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It was William Shakespeare who wrote “What’s in a name? That which we call a rose by any other name would smell as sweet.” It’s part of a soliloquy by Juliet in “Romeo and Juliet” Act 2, Scene 2 when she’s going on about how Romeo is a person, not a name.

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Have you ever chalked something up as a failure or a major disappointment, and vowed that you’d never do it again, yet you do it again anyway?

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It was, after all, a Monday, which in itself should have been enough to dissuade me from what would turn out to be my ill-planned idea.

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Change is a fact of life. Like death and taxes, it’s inevitable, like it or not.

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This week’s column is just a few comments about interesting headlines in the news during the past couple of weeks.

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Back in the days when I worked the overnight shift at Hoffman Mills, I would read to help me fall asleep when most people were just beginning to face the workday. I read lots of books during my stint there, including the tales of Edgar Allan Poe, but my favorite was a collection of Sherlock …

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One of the marvelous things about language is that it’s always changing. Merriam-Webster adds words every year, and even goes so far as to name a “word of the year.”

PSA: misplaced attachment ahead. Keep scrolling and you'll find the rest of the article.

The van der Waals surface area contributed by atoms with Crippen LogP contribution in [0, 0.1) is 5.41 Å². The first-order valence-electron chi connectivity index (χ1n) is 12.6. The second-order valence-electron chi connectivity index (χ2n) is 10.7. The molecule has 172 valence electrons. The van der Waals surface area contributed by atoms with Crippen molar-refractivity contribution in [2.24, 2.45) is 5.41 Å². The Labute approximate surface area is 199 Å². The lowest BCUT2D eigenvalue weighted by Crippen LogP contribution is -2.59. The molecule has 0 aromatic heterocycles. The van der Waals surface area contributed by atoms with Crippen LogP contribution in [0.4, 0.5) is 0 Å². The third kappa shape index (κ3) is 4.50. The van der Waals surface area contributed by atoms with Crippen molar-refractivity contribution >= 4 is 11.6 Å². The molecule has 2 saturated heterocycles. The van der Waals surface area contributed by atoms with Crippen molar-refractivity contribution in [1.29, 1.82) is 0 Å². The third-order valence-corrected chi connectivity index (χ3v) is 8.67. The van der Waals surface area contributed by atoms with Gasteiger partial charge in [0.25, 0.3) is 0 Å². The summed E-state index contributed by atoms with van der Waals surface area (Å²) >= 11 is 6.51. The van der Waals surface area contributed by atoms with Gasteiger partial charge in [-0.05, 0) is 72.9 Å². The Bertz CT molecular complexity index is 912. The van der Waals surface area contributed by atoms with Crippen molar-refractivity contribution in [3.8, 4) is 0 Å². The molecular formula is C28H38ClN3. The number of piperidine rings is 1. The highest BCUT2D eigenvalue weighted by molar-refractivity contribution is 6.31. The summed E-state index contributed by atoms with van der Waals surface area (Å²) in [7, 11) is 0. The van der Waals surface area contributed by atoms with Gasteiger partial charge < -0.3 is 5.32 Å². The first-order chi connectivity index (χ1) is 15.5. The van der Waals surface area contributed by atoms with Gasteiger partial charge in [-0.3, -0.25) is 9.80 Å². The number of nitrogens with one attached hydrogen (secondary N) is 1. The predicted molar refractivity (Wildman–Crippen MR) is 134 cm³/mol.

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Author’s note: This is a continuation of last week’s column, a response to a piece based on ‘Uncool things Baby Boomers think are still cool.’

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When I first saw the title of the piece, I sort of chuckled and passed by without reading it. But that title stuck with me, and I had to go back to it.

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The day was winding down, and I was ready to call it quits. I’d washed dishes after my bagel and coffee breakfast. Later, I whipped up some potato salad and washed the dishes from that project. I ate some of my tasty creation with my cheeseburger lunch.

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Author’s note: The topic of today’s column is words. Over the years, it’s been touched upon more than once in ‘Much Ado.’ It’s my biggest pet peeve, my constant gripe. Abuse of the English language makes me grit my teeth and want to lash out with unkind remarks such as: ‘Did you EVER go to s…

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Talk of income tax roller-coastered around until it got to deductions for charitable contributions.

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Internet photos of people burning Carhartt clothing caught my eye a little while back, and I was confused. I thought Carhartt duds were the epitome of high fashion among hunters and cold-weather workers, and those who desire to dress like hunters and cold-weather workers.

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Monday would have been Betty White’s 100th birthday, had she not passed away on the last day of 2021. It seems that lots of people enjoyed Betty’s talent as an entertainer and appreciated her down-to-earth personality.